3. Jesus is condemned by the Sanhedrin

A group of elders stand around Jesus while others walk by

Leader:  We adore you, O Christ, and we bless you.

All: Because by your holy cross you have redeemed the world.


A quiet moment of asking: “Jesus, give me an inner sense of your sorrow at what is about to unfold, so that I can be sorrowful with you”


We listen to the words of the Gospel of Luke, and imagine ourselves watching Jesus as he is paraded before this court in this show-trial. Ask the Holy Spirit to place us there, in the scene. When Jesus responds to his accusers, what is his manner? How does he look at them? At you?

When day broke there was a meeting of the elders of the people, the chief priests and scribes. He was brought before their council, and they said to him, “If you are the Christ, tell us.” He replied, “If I tell you, you will not believe, and if I question you, you will not answer. But from now on, the Son of man will be seated at the right hand of the Power of God.” They all said, “So you are the Son of God then?” He answered, “It is you who say I am.” Then they said, “Why do we need any evidence? We have heard it for ourselves from his own lips.”

Luke 22:66-71; cf. Mt. 26:59-6
NOTICE – A silent contemplation moment

Stay in that place of interior quietness and stillness, as God still gazes on you. How did watching this trial of Jesus affect you? What did you notice about the scene and the people in it, such as the interrogators? How was Jesus during this? Can you tell, as you look at him? What feelings might it have caused in Jesus himself? Can you talk to him about these things?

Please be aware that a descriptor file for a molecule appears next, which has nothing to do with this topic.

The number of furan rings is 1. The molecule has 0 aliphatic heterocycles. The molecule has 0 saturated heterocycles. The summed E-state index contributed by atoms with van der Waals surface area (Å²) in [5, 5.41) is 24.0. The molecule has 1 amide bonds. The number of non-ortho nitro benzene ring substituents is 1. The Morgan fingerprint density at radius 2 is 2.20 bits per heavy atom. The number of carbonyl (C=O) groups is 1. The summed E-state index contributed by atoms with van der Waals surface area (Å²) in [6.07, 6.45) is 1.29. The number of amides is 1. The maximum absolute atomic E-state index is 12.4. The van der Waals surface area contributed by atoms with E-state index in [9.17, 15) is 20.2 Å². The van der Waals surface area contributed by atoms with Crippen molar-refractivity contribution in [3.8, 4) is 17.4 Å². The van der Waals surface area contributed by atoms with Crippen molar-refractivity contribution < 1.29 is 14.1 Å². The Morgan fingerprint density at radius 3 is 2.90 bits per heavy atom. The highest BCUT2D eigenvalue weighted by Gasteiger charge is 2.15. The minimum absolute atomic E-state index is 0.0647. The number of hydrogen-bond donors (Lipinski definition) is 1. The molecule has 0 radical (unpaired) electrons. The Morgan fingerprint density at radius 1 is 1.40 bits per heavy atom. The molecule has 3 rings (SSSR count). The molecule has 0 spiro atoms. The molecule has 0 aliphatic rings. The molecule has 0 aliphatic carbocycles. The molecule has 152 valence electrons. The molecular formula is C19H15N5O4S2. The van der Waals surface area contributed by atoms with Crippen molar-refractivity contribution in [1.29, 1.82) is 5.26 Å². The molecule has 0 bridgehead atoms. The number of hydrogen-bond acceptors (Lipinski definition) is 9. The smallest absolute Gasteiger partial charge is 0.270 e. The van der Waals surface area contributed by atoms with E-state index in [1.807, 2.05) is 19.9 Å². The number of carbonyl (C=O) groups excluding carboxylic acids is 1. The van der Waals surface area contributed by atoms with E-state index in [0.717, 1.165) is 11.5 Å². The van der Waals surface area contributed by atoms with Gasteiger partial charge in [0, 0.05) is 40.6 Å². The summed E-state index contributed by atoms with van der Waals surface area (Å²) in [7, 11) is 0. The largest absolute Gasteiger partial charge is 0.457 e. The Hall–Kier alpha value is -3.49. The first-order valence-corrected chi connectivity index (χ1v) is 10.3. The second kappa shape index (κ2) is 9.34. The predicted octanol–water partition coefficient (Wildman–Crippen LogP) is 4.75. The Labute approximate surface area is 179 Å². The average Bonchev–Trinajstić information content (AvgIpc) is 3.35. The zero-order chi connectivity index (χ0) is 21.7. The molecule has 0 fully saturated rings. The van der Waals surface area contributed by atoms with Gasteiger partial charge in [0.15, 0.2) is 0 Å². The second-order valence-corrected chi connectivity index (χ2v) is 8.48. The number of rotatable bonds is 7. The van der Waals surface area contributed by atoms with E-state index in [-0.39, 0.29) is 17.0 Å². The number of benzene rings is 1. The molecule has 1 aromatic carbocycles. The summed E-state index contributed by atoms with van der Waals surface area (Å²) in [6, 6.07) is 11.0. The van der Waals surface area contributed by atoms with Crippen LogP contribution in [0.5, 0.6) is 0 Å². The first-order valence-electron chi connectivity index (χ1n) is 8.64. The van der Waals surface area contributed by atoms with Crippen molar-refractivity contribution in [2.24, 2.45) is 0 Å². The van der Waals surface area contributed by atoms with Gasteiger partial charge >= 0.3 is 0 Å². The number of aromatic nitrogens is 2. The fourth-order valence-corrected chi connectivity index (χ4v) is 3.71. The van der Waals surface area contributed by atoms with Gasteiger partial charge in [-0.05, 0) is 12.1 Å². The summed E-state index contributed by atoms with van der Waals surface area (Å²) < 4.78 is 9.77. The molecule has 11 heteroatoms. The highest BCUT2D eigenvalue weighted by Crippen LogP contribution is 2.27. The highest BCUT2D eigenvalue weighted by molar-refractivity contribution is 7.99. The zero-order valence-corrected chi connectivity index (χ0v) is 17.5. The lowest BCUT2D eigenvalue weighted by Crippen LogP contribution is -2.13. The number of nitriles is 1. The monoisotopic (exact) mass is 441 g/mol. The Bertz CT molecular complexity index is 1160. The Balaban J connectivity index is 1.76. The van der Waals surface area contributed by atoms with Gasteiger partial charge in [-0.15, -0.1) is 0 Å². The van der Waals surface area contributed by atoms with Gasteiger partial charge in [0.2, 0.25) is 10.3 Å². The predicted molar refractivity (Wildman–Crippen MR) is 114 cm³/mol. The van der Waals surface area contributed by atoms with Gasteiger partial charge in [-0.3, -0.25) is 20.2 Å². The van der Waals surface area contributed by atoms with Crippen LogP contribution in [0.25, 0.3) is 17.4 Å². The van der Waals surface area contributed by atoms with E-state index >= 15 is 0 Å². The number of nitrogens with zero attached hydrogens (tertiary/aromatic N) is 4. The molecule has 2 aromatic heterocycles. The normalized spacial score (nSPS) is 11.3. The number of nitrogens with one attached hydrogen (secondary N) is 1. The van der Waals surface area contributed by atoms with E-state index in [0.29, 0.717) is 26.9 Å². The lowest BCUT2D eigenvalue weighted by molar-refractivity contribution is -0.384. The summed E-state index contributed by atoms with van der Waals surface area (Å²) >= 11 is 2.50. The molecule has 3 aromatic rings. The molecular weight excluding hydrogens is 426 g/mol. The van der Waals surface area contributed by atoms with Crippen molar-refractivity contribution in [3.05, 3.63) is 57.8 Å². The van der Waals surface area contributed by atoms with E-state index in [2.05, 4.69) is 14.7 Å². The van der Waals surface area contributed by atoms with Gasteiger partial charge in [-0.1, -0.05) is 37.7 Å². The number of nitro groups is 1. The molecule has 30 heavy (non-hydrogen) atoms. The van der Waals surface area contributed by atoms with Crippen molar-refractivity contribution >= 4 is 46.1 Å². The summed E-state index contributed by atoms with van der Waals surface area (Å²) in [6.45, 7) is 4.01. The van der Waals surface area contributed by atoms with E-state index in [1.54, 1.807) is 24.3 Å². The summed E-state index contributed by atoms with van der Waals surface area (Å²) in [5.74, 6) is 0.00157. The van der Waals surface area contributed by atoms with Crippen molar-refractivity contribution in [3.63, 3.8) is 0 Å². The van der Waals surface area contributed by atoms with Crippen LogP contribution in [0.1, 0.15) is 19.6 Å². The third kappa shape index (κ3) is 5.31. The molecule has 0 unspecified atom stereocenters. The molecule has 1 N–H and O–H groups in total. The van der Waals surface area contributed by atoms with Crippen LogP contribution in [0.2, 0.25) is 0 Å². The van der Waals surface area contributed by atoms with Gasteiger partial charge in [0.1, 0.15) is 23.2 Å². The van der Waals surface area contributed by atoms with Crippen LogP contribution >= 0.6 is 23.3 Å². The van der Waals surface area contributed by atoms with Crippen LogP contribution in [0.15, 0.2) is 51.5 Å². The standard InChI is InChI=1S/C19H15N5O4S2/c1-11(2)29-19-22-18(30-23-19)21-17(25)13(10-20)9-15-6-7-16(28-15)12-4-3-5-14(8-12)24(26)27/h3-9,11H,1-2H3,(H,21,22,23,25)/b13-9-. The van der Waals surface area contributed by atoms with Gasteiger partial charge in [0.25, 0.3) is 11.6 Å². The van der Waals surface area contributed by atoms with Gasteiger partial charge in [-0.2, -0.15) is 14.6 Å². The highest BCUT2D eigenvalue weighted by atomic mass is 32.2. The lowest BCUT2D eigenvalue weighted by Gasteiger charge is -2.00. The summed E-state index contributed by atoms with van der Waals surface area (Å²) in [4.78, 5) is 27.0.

Good and gracious God, Jesus was unjustly accused and unfairly tried in this mockery of justice. The verdict was decided long before this moment; his fate was already sealed and their minds completely closed to him. But here was a man who had done nothing wrong, who had committed no crime. An inner strength, which was about to be sorely tested, radiated from him.

We know of people in our neighbourhood, perhaps even in our church and our family, who are unjustly accused and stereotyped. We know how prejudice is always based in fear rather than facts. This court of the Sanhedrin tried to justify their actions by their crude attempt to turn Jesus’s own words back on himself. We can sometimes try to hide behind certain parts of church teaching, even of Holy Scripture, to try to justify our own opinions and prejudices, instead of letting ourselves be held by the life-giving power of the Gospel.

Give us the grace of the steadfast strength that Jesus showed here, especially if we are the ones who get treated like this. Forgive us, Lord, and give us the courage to do always what we really know is right and just. And if we fall into the temptation of treating others in a prejudiced way, finding them guilty without trial, prompt us to do better.

Together we pray; Lord, we want to walk beside you in your suffering. Forgive us; and help us to see you in the suffering of the poor.

Glory be...

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